How do we teach millions of adult Christians that during the education day, children are assimilating not just facts, but values and beliefs which will shape their characters, standards, life visions, and frameworks for reason? How do we show them that while Sunday school and youth group can win their hearts to Jesus, the education day is the primary place where the knowledge, skills, and activities of life are addressed and given a context and meaning? While a child can learn that he is to “love God and his neighbor” at church, it is in the academic setting where he will begin to learn (or not learn) what this looks like “on the job” and within public culture. It is in the academic setting where the qualities, acts, and concerns of God can be focused through the lenses of art, science, literature, math, athletics, history, and language. Actively or passively, schooling links knowledge and skills with particular areas of meaning, areas that secular schools either fill with shallow “popular” meaning or leave “blank.”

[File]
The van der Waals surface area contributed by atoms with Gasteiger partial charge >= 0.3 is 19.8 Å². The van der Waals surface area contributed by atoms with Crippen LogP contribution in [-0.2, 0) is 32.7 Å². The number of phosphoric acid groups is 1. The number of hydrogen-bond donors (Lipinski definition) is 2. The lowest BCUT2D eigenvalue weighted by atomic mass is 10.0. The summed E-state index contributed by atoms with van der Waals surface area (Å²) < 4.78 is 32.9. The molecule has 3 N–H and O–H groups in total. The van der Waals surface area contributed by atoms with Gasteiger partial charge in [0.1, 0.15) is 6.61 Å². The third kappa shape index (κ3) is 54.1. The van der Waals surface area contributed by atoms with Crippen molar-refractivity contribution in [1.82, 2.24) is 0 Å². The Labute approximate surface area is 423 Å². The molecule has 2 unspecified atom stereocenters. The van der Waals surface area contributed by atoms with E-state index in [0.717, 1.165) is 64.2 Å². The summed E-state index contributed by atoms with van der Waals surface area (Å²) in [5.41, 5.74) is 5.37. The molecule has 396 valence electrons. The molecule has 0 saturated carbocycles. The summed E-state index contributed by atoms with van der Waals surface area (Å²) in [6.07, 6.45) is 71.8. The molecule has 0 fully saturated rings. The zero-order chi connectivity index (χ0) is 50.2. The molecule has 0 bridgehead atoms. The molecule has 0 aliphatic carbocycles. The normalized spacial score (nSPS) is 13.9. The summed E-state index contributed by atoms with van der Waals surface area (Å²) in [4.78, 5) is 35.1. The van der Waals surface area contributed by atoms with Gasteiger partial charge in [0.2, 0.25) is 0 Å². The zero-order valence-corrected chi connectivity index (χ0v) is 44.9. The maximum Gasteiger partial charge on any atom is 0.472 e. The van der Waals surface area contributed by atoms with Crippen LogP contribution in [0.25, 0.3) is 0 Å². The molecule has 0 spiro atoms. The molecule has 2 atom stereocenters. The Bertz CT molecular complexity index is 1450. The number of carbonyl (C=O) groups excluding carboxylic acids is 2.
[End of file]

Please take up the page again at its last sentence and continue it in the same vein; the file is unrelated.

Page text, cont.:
My pre-dawn wonderings reflected on my failed efforts. People’s lives are overloaded with media and activities. Few will ever read about Christian education on the web. My most brilliant thoughts are considered merely
spam (oh, it hurts to write it!) when I send them unsolicited. It is difficult for outsiders to give a presentation within most churches. And, finally, communicating past people’s preconceptions/ignorance about Christian education is difficult.

Then an idea came to me -
What if local schools dramatized Christian education and presented their skits, first in churches of attending students, then to other churches? Youth presentations tend to have a receptive audiences, schools would be motivated to host teams to gain support, students like to be “on stage,” and the message of Chrwould be heard. What I would like to communicate is that a Christian education is meaningful both to the individual, the church, and society because God is shown to be relevant to all of life.

A key would be to connect the broad concerns of Christian adults (many without children) with the mission of Christian education. For example, a skit could begin by depicting multiple scenes from adult life in which previously “secular” situations were transformed into God glorifying events by people who had been taught to see and express God in all of life. These vignettes could then be linked to the Christian classroom.